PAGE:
posing conversations. they have been having a couple conversations, positive conversations. they are friends and i think there's a lot of mutual respect, but i'm not going to get into -- al: senator reid did not anticipate what senator sanders said this afternoon. there was obviously something said before hand. jeff: what senator sanders said as he is against violence and he wants people supporting them to be treated fairly. resistance among some establishment players and the democratic party whether it be in the nevada state party or the dnc who were not as welcoming of all of these new people who have come into the process, all of democraticallye, allied independents who have come out and support senator campaigno deal with a finance system and a rape economy.
al: do you include the clinton campaign in that criticism? jeff: no. the clinton campaign have not weighed in on this per se, but obviously, i think people perceive themselves as operating in the interest of the clinton campaign. mark: given the success you have had and will likely have the remaining contests, is it fair to say you will go to the convention with the posture of winning over super delegates in philadelphia, and so philadelphia will be more about or partially about fighting for the nomination rather than coming together behind secretary clinton and fighting donald trump? is that fair to say? jeff: i think it is fair to say whoever comes out of the convention as the nominee will come out with a united party that is prepared to take on trump and the republicans. i think that is certainly fair to say. this process has a long way to go. we will see how the final states go, with the delegate margin narrowing substantially. there would be an appeal to superdelegates in the center has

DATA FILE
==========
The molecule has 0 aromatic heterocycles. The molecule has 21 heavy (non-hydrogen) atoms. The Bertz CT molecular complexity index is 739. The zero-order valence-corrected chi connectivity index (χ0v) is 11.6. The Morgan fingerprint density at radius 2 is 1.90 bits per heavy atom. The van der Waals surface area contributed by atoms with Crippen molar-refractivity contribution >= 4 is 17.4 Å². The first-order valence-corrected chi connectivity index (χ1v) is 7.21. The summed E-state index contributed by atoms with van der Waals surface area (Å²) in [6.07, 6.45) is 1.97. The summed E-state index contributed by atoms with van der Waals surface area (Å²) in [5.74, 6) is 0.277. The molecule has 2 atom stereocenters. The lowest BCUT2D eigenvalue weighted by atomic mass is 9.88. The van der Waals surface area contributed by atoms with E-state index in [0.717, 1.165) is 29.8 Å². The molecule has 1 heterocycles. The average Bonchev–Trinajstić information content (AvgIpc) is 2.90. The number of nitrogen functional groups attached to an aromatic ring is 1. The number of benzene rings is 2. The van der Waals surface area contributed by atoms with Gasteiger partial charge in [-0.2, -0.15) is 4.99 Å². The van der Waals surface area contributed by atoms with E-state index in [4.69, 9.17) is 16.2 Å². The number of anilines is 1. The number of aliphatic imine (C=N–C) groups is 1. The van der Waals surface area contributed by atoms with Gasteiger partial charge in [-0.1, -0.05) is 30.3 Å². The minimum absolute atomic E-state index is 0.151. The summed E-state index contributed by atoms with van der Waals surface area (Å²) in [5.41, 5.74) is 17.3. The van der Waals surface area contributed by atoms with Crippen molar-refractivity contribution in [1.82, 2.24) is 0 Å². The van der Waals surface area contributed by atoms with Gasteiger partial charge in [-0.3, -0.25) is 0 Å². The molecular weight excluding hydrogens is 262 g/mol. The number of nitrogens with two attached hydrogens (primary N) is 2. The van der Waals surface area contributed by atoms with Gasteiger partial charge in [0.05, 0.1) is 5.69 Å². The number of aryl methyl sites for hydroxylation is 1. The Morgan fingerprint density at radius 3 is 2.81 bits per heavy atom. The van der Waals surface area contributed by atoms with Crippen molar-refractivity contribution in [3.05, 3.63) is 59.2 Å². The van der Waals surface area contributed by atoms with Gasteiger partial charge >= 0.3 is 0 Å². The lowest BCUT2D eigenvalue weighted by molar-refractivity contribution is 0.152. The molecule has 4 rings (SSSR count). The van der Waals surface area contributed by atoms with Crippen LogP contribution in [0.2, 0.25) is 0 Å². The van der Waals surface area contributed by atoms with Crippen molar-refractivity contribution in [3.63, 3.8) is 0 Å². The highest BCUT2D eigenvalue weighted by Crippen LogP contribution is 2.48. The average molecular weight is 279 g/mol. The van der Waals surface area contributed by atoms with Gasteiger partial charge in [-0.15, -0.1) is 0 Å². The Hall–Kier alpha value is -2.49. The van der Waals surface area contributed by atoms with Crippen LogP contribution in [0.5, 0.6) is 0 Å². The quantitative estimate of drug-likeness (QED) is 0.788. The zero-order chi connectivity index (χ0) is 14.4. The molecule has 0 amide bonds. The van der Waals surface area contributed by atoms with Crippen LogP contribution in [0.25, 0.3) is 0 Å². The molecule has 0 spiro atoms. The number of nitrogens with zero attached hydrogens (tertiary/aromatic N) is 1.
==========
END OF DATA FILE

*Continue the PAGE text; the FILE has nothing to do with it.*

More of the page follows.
said that himself, but there are issues that have to be dealt with, including the platform and the ways that we give with the nominating process and things we've seen over the course of the year in the various states that are often not a result of malice but institutional impediments to people of being able to persuade desperate display. mark: it seems to me you all have had enough success, no matter what happens tonight or june that your posture seems to be that the convention is about having disputes about who the nominee is going to be, who the superdelegates should vote for, what should be the platform, should the roles of how theiratics nominate party in the future, that that is up for you all, that that is what philadelphia is about, rather than uniting at the beginning of the convention around hillary clinton. is that fair to say? jeff: i think at this point, that is exactly right. the convention is about